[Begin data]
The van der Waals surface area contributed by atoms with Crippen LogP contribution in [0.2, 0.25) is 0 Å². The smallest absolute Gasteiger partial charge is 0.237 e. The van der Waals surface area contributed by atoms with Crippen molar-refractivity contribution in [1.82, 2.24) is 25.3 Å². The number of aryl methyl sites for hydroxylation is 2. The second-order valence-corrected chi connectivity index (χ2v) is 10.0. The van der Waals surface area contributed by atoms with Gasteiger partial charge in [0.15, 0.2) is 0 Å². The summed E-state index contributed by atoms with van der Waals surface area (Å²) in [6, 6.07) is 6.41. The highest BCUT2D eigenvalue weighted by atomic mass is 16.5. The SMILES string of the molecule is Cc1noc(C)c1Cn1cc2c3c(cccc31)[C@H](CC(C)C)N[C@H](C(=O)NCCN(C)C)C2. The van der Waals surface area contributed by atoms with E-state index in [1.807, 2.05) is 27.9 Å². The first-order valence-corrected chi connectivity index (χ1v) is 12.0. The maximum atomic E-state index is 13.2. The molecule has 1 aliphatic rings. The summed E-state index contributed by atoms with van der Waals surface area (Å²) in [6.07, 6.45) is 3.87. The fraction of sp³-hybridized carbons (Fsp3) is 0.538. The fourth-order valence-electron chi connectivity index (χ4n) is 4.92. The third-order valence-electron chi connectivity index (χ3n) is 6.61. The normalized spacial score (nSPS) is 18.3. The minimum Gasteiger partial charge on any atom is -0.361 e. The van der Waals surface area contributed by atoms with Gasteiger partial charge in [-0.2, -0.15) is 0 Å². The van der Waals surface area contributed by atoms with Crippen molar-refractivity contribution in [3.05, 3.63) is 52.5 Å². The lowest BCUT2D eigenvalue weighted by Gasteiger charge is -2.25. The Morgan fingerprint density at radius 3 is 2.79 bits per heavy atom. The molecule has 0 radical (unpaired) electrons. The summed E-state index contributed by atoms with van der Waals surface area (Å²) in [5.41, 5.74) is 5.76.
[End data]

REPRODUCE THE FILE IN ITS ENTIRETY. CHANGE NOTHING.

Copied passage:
The van der Waals surface area contributed by atoms with Crippen LogP contribution in [0.2, 0.25) is 0 Å². The smallest absolute Gasteiger partial charge is 0.237 e. The van der Waals surface area contributed by atoms with Crippen molar-refractivity contribution in [1.82, 2.24) is 25.3 Å². The number of aryl methyl sites for hydroxylation is 2. The second-order valence-corrected chi connectivity index (χ2v) is 10.0. The van der Waals surface area contributed by atoms with Gasteiger partial charge in [0.15, 0.2) is 0 Å². The summed E-state index contributed by atoms with van der Waals surface area (Å²) in [6, 6.07) is 6.41. The highest BCUT2D eigenvalue weighted by atomic mass is 16.5. The SMILES string of the molecule is Cc1noc(C)c1Cn1cc2c3c(cccc31)[C@H](CC(C)C)N[C@H](C(=O)NCCN(C)C)C2. The van der Waals surface area contributed by atoms with E-state index in [1.807, 2.05) is 27.9 Å². The first-order valence-corrected chi connectivity index (χ1v) is 12.0. The maximum atomic E-state index is 13.2. The molecule has 1 aliphatic rings. The summed E-state index contributed by atoms with van der Waals surface area (Å²) in [6.07, 6.45) is 3.87. The fraction of sp³-hybridized carbons (Fsp3) is 0.538. The fourth-order valence-electron chi connectivity index (χ4n) is 4.92. The third-order valence-electron chi connectivity index (χ3n) is 6.61. The normalized spacial score (nSPS) is 18.3. The minimum Gasteiger partial charge on any atom is -0.361 e. The van der Waals surface area contributed by atoms with Gasteiger partial charge in [-0.2, -0.15) is 0 Å². The van der Waals surface area contributed by atoms with Crippen molar-refractivity contribution in [3.05, 3.63) is 52.5 Å². The lowest BCUT2D eigenvalue weighted by Gasteiger charge is -2.25. The Morgan fingerprint density at radius 3 is 2.79 bits per heavy atom. The molecule has 0 radical (unpaired) electrons. The summed E-state index contributed by atoms with van der Waals surface area (Å²) in [5.41, 5.74) is 5.76.